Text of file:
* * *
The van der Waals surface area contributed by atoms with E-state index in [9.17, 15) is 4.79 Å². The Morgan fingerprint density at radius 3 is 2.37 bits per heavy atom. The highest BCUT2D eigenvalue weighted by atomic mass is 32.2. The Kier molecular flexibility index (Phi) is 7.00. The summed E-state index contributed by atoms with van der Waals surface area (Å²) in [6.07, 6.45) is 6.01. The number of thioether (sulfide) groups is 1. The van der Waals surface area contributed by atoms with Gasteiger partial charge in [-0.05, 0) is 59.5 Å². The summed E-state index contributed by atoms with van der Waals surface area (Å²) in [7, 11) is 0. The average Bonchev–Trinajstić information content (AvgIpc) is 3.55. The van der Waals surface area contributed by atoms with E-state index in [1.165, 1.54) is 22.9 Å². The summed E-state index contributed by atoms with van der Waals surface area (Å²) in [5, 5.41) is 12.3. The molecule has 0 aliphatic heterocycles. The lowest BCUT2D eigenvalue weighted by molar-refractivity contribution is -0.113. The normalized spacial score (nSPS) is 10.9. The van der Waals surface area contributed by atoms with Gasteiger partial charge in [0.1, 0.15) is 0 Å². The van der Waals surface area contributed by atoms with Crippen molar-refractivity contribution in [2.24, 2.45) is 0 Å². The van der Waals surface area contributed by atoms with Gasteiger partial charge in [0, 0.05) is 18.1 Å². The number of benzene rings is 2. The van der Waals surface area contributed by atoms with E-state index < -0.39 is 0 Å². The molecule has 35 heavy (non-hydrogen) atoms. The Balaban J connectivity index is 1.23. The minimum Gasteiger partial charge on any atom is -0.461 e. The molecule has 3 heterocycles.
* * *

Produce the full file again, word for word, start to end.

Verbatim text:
The van der Waals surface area contributed by atoms with E-state index in [9.17, 15) is 4.79 Å². The Morgan fingerprint density at radius 3 is 2.37 bits per heavy atom. The highest BCUT2D eigenvalue weighted by atomic mass is 32.2. The Kier molecular flexibility index (Phi) is 7.00. The summed E-state index contributed by atoms with van der Waals surface area (Å²) in [6.07, 6.45) is 6.01. The number of thioether (sulfide) groups is 1. The van der Waals surface area contributed by atoms with Gasteiger partial charge in [-0.05, 0) is 59.5 Å². The summed E-state index contributed by atoms with van der Waals surface area (Å²) in [7, 11) is 0. The average Bonchev–Trinajstić information content (AvgIpc) is 3.55. The van der Waals surface area contributed by atoms with E-state index in [1.165, 1.54) is 22.9 Å². The summed E-state index contributed by atoms with van der Waals surface area (Å²) in [5, 5.41) is 12.3. The molecule has 0 aliphatic heterocycles. The lowest BCUT2D eigenvalue weighted by molar-refractivity contribution is -0.113. The normalized spacial score (nSPS) is 10.9. The van der Waals surface area contributed by atoms with Gasteiger partial charge in [0.1, 0.15) is 0 Å². The van der Waals surface area contributed by atoms with Crippen molar-refractivity contribution in [2.24, 2.45) is 0 Å². The van der Waals surface area contributed by atoms with Gasteiger partial charge in [0, 0.05) is 18.1 Å². The number of benzene rings is 2. The van der Waals surface area contributed by atoms with E-state index < -0.39 is 0 Å². The molecule has 35 heavy (non-hydrogen) atoms. The Balaban J connectivity index is 1.23. The minimum Gasteiger partial charge on any atom is -0.461 e. The molecule has 3 heterocycles.